- Willemstad & Queen Emma Bridge - Catch rows upon rows of Dutch colonial buildings lining the natural harbor at Willemstad. As Curaçao’s capital, it’s where most of the tourist and local action is. It also has some of the best spots for après-dive dinner and drinks.
- Grote Knip Beach - The island has no shortage of sun-drenched white beaches, but Grote Knip is among the best. The strand has the perfect curve with verdant hills in the background, pearl-white sand, and azure waters.
- Floating Market - Shop for fresh fruit and vegetables from a fleet of wooden boats stationed along the banks of the Waaigat. The produce arrives here every day from nearby Venezuela.
How to Get to Curaçao
Hato International Airport (CUR), which can accommodate large commercial jets, is served by many air carriers like American Airlines, US Airways, KLM, Air Canada, WestJet, Avianca, and Jet Blue. Connecting flights are available but you can only fly directly from Miami, Newark, Caracas, and Amsterdam.
Curaçao is along the route of several major European and American cruise lines. Large ships can dock at Mega Pier, whereas smaller vessels can dock at the various cruise terminals within the harbor, such as Mathey Wharf. Owners of private boats or yachts are also welcome to dock in Curaçao.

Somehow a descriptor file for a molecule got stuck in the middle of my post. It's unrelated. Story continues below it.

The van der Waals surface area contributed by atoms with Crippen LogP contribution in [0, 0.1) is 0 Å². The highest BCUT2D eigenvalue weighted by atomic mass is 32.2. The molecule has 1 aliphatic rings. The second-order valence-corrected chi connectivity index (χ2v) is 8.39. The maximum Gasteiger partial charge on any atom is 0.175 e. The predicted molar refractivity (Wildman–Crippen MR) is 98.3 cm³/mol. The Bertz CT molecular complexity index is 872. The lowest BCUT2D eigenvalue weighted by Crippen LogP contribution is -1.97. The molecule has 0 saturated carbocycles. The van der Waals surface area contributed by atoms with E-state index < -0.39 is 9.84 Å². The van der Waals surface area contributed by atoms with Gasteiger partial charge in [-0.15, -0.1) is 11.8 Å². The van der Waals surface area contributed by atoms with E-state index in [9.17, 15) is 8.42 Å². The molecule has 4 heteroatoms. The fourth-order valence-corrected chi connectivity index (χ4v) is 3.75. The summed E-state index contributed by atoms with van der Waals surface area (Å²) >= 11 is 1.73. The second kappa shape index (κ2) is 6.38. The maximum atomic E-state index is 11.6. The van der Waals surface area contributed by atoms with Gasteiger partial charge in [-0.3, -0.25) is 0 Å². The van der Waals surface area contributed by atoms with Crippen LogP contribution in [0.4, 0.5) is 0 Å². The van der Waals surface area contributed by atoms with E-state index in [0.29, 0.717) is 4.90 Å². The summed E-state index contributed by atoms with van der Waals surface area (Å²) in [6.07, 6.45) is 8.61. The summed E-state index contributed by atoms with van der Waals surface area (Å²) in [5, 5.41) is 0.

Best Time to Visit Curaçao
Required Trainings & Certifications
Curaçao’s national currency is the Netherlands Antillean guilder, also known as the florin. The abbreviations are ANG and NAFI. The exchange rate to the US Dollar is at a stable rate of US$ 1 = NAFl. 1.77 for cash and 1.78 for traveler's checks. Keep in mind that rates may vary slightly across stores and hotels, and that larger dollar or guilder bills are harder to cash. But traveler’s checks and Visa and Mastercard credit cards are accepted at most establishments.
Papiamentu, a Portuguese creole, is the most widely spoken language in Curaçao. Dutch is the sole language for legal and administrative matters, while English is also widely spoken.
Curaçao observes Atlantic Standard Time (AST) all year and does not use Daylight Saving Time.
Driving is done on the right-hand side of the road, so tourists from mainland Europe and North America won’t have a hard time adjusting to the flow of traffic.
The country code is +599.
ISO 3166 code
As a constituent country of the Kingdom of the Netherlands, Curaçao is assigned the ISO 3166-1 alpha-2 code “CW”.
.cw is the Internet country code top-level domain for Curaçao.